All these questions will be answered in due course but the major revelation concerns the futuristic city of Latitude Zero – a secret underwater world where top scientists and other skilled people who have been “disappeared” from the surface conduct important research free of political constraints. Despite the peace and love atmosphere, Latitude Zero is not without its villains as proved by exile Malec (Cesar Romero), McKenzie’s arch nemesis who has set out to kidnap a prominent Japanese scientist before he can make his way to the city. Malec is hellbent on taking McKenzie down and has drifted over to the scientific dark side by conducting brain transplant experiments to create his own army of bizarre creatures to do his bidding.

There may be a cold war going on but Latitude Zero is more or less neutral when it comes to its position on science and scientists though when push comes to shove it leans towards negative. Malec, played by Batman’s Ceasar Romero, is a moustache twirling villain of the highest order who will even stoop to transplanting the brain of his own lieutenant into a lion as well as making other strange creatures like giant rats and weird bats to try and destroy McKenzie’s enterprises yet those enterprises are the entire reason for the existence of Latitude Zero. Towards the end of the adventure, Lawton points out to McKenzie that his world is essentially selfish, stealing all the best minds for his underwater paradise and secreting their discoveries away rather than sharing them with the the surface. McKenzie sympathises but deflects his criticism with the justification that mankind is currently too volatile and divided to take part in his project, though they do try to drip feed the essentials all in the name of making the world a better place.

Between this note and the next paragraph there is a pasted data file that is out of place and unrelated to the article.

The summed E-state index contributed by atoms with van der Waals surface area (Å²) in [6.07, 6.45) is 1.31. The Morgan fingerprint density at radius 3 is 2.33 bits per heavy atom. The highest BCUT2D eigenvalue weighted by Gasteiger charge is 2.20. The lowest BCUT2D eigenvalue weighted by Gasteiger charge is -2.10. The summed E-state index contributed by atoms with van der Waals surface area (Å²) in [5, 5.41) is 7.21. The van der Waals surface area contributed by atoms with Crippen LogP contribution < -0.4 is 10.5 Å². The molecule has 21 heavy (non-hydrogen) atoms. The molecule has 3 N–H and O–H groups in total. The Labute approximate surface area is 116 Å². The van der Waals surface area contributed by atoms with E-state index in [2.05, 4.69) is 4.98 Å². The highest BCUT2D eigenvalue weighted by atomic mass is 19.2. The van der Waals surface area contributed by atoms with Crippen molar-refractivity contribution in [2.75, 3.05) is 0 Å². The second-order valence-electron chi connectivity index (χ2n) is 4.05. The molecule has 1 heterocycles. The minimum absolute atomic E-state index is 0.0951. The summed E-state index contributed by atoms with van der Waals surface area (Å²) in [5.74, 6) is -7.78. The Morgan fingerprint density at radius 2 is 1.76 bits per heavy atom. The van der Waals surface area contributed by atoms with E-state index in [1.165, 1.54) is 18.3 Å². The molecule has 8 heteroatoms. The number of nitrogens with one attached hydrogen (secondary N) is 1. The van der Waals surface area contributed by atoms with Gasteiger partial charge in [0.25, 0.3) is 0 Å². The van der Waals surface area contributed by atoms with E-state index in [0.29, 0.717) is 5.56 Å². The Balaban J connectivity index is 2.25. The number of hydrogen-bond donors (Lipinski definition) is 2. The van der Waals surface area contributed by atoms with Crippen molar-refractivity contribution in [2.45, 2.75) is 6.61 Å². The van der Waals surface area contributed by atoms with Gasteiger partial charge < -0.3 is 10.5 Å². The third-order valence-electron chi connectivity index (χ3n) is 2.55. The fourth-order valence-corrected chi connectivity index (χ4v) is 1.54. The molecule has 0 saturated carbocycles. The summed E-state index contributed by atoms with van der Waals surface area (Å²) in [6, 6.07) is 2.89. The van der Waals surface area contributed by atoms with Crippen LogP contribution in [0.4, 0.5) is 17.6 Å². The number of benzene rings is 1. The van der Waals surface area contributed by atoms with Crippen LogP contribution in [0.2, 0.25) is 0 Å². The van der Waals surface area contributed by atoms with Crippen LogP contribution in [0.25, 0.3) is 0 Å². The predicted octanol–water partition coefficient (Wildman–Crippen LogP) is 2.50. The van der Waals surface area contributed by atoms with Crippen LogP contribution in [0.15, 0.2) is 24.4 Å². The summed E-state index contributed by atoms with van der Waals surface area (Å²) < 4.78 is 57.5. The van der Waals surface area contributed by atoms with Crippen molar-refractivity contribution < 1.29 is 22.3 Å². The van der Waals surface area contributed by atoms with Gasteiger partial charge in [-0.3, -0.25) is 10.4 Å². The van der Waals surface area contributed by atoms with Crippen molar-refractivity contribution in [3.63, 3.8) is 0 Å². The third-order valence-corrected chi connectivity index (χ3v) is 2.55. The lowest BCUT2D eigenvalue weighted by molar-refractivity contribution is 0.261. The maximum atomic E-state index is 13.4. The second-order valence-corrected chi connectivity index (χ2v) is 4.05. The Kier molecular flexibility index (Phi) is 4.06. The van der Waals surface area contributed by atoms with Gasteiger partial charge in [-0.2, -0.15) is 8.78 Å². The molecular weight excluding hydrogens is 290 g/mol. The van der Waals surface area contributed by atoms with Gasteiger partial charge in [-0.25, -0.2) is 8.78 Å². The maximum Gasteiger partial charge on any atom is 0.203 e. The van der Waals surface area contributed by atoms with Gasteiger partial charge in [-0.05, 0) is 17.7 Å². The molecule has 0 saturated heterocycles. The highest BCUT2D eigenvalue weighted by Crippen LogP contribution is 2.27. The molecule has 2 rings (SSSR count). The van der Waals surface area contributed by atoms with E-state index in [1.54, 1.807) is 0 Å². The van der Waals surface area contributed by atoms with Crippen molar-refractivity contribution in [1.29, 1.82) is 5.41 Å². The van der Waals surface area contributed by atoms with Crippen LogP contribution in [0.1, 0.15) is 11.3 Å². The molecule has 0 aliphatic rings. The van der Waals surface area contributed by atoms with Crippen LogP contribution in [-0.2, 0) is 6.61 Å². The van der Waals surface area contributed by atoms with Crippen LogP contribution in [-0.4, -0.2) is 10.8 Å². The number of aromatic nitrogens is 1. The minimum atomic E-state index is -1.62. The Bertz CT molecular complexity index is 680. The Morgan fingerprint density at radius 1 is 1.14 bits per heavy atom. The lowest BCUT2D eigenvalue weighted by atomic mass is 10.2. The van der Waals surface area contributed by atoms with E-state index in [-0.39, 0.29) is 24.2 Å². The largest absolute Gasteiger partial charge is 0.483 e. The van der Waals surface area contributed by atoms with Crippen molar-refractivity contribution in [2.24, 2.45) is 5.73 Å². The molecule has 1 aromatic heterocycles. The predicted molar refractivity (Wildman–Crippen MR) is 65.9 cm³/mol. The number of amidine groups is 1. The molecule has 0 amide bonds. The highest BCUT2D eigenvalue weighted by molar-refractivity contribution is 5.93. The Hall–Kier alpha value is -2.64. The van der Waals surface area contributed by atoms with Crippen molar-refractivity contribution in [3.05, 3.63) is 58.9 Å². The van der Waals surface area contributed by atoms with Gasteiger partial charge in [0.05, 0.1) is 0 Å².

Lawton further shows himself up by trying to loot Latitude Zero which has an abundant supply of diamonds it barely knows what to do with. What is does with them is experiment – jewels are worthless baubles here, the value of the diamonds is purely practical. Similarly, they have a taste for solid gold clothing which might explain the skimpiness of their outfits were it not for the fact the precious metal holds no other value than being stylish.

Unlike other subsequent US co-productions such as Fukasaku’s Virus, Latitude Zero was filmed in English with the Japanese cast providing their own English language dialogue (with various degrees of success). A second cut running fifteen minutes shorter was later prepared for the Japanese market with the entire cast dubbed back into Japanese and dropping McKenzie’s often unnecessary voice over. Given a relatively high budget, Honda and Tsuburaya once again bring their unique production design to life with intricate model shots and analogue effects complete with a selection of furry monsters even if they’re operating on a level that owes much more to Star Trek than Godzilla. It’s all very silly and extremely camp but good clean fun with a slight layer of political subversiveness which displays a noted ambivalence to the neutrality of utopia even whilst hoping for the day when the world will finally be mature enough to pursue its scientific destiny without polarised politics getting in the way.